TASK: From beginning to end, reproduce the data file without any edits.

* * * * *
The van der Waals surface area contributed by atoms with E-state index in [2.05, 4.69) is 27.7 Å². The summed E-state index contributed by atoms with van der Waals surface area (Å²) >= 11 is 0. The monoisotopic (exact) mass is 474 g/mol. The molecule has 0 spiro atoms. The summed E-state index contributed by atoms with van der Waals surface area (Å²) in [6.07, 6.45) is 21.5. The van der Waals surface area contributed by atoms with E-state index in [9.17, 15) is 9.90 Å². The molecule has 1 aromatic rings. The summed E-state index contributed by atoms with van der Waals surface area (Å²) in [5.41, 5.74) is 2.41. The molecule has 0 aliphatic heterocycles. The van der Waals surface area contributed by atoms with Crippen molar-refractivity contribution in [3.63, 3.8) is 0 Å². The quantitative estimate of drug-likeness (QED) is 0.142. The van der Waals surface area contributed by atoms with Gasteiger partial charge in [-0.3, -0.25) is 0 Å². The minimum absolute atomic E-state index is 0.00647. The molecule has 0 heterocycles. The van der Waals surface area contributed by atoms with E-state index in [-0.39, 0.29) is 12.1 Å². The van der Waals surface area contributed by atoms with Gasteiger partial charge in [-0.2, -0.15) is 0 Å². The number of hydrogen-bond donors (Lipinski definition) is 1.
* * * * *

The van der Waals surface area contributed by atoms with E-state index in [2.05, 4.69) is 27.7 Å². The summed E-state index contributed by atoms with van der Waals surface area (Å²) >= 11 is 0. The monoisotopic (exact) mass is 474 g/mol. The molecule has 0 spiro atoms. The summed E-state index contributed by atoms with van der Waals surface area (Å²) in [6.07, 6.45) is 21.5. The van der Waals surface area contributed by atoms with E-state index in [9.17, 15) is 9.90 Å². The molecule has 1 aromatic rings. The summed E-state index contributed by atoms with van der Waals surface area (Å²) in [5.41, 5.74) is 2.41. The molecule has 0 aliphatic heterocycles. The van der Waals surface area contributed by atoms with Crippen molar-refractivity contribution in [3.63, 3.8) is 0 Å². The quantitative estimate of drug-likeness (QED) is 0.142. The van der Waals surface area contributed by atoms with Gasteiger partial charge in [-0.3, -0.25) is 0 Å². The minimum absolute atomic E-state index is 0.00647. The molecule has 0 heterocycles. The van der Waals surface area contributed by atoms with E-state index in [-0.39, 0.29) is 12.1 Å². The van der Waals surface area contributed by atoms with Gasteiger partial charge in [-0.2, -0.15) is 0 Å². The number of hydrogen-bond donors (Lipinski definition) is 1.